Johanna (she/her) reflects on how a quiet act of allyship from her favourite teacher made a world of difference to her while she was closeted at school.
Quiet support at school made a world of difference to me as a closeted trans teenager. I was 17, aware that I was not cisgender, and absolutely terrified. Although I felt unable to truly come out, I still experimented with my gender expression, namely by maintaining long hair and painted nails.
In my sixth and final year of high school I took Advanced Higher Drama and began to show a keen interest in writing about LGBTQ+ theatre for my final assignment. My teacher, Miss Marling, was very supportive of me doing this. She encouraged me to read key plays such as Angels in America and the drama department even arranged for me to meet and chat with trans playwright Jo Clifford.
Miss Marling took me to an evening event which brought together a number of LGBTQ+ creatives to discuss future events which could be held in Glasgow. I found this event to be genuinely inspiring and exciting as I heard about people’s projects and ideas for queer art in the city.
After the event, Miss Marling asked how I saw my gender. I told her that, even though I was still uncertain, I was pretty sure I was not a boy.
She was understanding and empathetic, not making a big deal of what I had told her. However, she also made it very clear that she was there for me if I needed to talk to anyone about how I was feeling.
This meant the world to me, as although I had spoken to my friends about my gender, I was still nervous about talking to any adults in my life at that point.
This quiet act of support and allyship on her part helped me to accept myself in a small way. It was important for me to know that there was a supportive adult in my life, who I could turn to if I needed to discuss this with someone.
There is a lot of panic in the media at the moment surrounding teachers being aware of their students’ questions around gender identity. This overblown debate ignores the many reasons why children don’t feel safe or comfortable talking to their parents about their gender identity.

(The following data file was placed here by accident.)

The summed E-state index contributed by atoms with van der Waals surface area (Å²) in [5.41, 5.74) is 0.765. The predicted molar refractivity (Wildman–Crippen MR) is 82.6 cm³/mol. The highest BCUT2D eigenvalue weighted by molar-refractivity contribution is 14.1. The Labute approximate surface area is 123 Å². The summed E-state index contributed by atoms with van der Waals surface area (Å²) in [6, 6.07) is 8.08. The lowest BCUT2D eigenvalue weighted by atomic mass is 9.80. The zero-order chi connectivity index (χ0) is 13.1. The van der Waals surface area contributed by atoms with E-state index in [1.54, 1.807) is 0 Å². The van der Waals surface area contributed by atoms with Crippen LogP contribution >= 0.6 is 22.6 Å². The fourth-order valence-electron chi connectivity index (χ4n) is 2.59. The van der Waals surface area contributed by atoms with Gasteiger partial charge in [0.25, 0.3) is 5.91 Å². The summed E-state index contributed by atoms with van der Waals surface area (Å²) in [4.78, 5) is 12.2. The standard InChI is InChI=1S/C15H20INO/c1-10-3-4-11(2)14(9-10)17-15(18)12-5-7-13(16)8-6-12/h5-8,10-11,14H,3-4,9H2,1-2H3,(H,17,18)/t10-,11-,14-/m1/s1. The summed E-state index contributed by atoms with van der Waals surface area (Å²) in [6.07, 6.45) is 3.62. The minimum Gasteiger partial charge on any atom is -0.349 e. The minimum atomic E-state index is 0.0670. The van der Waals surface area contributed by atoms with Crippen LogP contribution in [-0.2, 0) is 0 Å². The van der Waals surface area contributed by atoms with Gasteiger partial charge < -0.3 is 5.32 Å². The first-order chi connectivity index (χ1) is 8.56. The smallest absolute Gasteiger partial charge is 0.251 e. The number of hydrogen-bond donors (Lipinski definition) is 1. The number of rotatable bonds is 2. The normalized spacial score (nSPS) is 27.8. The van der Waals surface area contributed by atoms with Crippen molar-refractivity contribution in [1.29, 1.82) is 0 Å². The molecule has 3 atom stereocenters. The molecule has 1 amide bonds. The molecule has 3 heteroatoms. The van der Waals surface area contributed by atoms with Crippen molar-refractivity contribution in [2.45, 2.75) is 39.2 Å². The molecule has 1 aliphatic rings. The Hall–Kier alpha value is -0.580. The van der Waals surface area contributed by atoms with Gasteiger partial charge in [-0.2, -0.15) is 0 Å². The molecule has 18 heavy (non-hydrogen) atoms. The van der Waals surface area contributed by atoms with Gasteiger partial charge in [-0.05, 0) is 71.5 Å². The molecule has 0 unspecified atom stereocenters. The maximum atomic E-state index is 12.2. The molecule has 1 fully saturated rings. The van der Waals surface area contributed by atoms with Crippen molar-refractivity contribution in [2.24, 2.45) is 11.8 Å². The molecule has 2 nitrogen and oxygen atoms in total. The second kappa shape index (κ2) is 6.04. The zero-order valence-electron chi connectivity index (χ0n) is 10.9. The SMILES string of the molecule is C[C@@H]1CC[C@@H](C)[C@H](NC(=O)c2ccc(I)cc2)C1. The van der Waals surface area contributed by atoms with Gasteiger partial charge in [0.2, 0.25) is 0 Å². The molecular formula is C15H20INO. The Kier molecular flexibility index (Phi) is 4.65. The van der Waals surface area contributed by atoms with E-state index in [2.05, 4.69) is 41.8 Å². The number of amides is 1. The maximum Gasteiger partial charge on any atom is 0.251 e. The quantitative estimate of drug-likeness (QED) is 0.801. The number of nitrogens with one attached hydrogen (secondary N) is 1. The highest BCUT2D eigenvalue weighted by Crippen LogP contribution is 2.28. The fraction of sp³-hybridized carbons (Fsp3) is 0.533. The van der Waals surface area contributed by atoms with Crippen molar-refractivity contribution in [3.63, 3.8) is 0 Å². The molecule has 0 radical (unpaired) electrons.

It also ignores the massive support that teachers can offer to trans students, emphasising to them that there are safe adults to discuss their identity with.
I remained closeted for a few years after leaving high school, not fully coming out as trans until I had nearly finished University.
It was a long and difficult, but ultimately rewarding process. Having that early support in school, from a teacher who simply let me know that, whatever my identity, I had her support, made a huge difference to that journey.
It set me off on what has been a positive, life changing and beautiful path and reinforced that there were always going to be people in the world who would support me for who I was.
If media reports about the schools’ guidance are true, the Government may force teachers to out trans students to their parents, if they were to have conversations like I’d had with Miss Marling.
Children and young people need space and support to fully explore their identity. A caring, listening teacher can provide that, as Miss Marling did for me.
If this guidance had been in force while I was at school, I would have been denied that space. It would have made my journey of self acceptance even more challenging than it already was.
Instead, I was listened to, understood and supported. This was life changing in a small but important way. Miss Marling’s support became an important stepping stone in my journey to self acceptance.
We’re building a world where all students can feel supported and embraced at school. Help us make change by writing to your MP today to ask them to stand up for trans students – it takes two minutes.